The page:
There are about 200 troops in Dwekh Nawsha, who fight alongside the Kurdish peshmerga on Mosul's frontline. For these visitors, it is a courtesy call from neighbors, and also a bit of a pilgrimage. Almost half of them are foreigners, mostly Anglo-Saxon. There's an American truck driver, all muscles and tattoos, a former Scottish military man, and Jamie, a Canadian woman in her twenties with clear eyes and a blonde braid.

Anglo-Saxon faces

So many weapons!" one of the monks exclaims as he sees their ammunition belts. "And we've left our riffles in the car," one militiamen jokes.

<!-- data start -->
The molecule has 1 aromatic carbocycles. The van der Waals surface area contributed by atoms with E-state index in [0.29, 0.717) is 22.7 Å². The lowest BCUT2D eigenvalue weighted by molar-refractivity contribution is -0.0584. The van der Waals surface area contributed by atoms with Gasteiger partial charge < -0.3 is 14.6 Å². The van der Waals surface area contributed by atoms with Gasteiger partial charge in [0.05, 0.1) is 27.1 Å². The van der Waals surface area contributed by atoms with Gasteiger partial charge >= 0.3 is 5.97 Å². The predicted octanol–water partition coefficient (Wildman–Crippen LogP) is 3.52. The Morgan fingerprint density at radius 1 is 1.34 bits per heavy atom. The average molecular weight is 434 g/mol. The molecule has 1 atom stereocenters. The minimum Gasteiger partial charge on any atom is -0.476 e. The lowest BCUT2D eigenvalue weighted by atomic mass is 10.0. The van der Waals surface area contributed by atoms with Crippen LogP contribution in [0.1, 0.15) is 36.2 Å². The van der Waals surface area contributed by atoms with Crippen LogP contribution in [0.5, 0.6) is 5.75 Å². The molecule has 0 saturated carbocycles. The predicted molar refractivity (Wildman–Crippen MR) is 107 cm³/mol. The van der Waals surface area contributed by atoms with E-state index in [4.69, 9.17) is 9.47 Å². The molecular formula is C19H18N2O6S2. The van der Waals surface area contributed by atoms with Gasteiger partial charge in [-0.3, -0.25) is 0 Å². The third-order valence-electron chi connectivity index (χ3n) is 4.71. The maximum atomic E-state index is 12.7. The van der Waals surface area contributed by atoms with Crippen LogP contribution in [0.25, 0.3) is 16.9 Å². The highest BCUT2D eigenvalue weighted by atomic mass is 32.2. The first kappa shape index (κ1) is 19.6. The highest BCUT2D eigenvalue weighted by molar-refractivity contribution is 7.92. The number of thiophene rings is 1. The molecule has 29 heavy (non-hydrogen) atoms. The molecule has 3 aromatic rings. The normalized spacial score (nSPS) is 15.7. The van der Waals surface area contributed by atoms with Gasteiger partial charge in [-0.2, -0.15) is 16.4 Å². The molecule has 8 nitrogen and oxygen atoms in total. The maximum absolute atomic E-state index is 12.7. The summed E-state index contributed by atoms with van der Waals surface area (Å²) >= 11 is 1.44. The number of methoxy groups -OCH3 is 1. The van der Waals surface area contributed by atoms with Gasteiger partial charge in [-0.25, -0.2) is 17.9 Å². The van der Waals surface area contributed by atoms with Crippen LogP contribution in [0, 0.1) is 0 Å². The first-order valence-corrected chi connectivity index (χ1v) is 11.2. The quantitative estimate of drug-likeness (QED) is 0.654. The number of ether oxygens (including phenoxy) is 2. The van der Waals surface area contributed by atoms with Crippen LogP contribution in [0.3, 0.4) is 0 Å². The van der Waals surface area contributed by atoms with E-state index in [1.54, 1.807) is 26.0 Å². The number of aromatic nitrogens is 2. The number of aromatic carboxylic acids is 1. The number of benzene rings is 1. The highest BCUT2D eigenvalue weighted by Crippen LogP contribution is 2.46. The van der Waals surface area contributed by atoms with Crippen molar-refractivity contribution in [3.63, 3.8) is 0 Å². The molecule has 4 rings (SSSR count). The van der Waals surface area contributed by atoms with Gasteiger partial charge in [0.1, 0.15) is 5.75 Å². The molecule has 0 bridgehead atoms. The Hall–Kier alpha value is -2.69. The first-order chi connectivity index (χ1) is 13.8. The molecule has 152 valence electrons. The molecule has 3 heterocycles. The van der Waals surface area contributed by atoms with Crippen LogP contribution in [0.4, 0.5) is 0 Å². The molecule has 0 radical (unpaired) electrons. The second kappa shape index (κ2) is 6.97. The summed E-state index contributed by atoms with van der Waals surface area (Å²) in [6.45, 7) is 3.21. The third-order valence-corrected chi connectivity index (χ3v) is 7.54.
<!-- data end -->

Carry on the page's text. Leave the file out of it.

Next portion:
It's a relaxed atmosphere, as some veterans tease a Scottish soldier, who arrived barely 10 days ago. "Until now, he's mostly been fighting against mosquitoes," says one, pointing at his red and swollen nose.

But the respite is short-lived. The same evening, the fighting intensifies. In the distance, the noise of Kalashnikovs, doshkas and mortars erupts again. The first stars light up the sky, as the sun sets with blazing colors. To the south, towards Bashiqa and Mosul, fires are glowing in the plains.

"Probably an airstrike," says a monk, leaning his elbows on the guardrails of the roof. The scenery is impressive. Like every night in Mar Mattai, those who live here watch as the fighting unfolds just off in the distance. Some complain of the lack of willingness from the international coalition, and especially from the United States, to stop ISIS. "The Americans were able to defeat Saddam Hussein's army in less than a month," says one.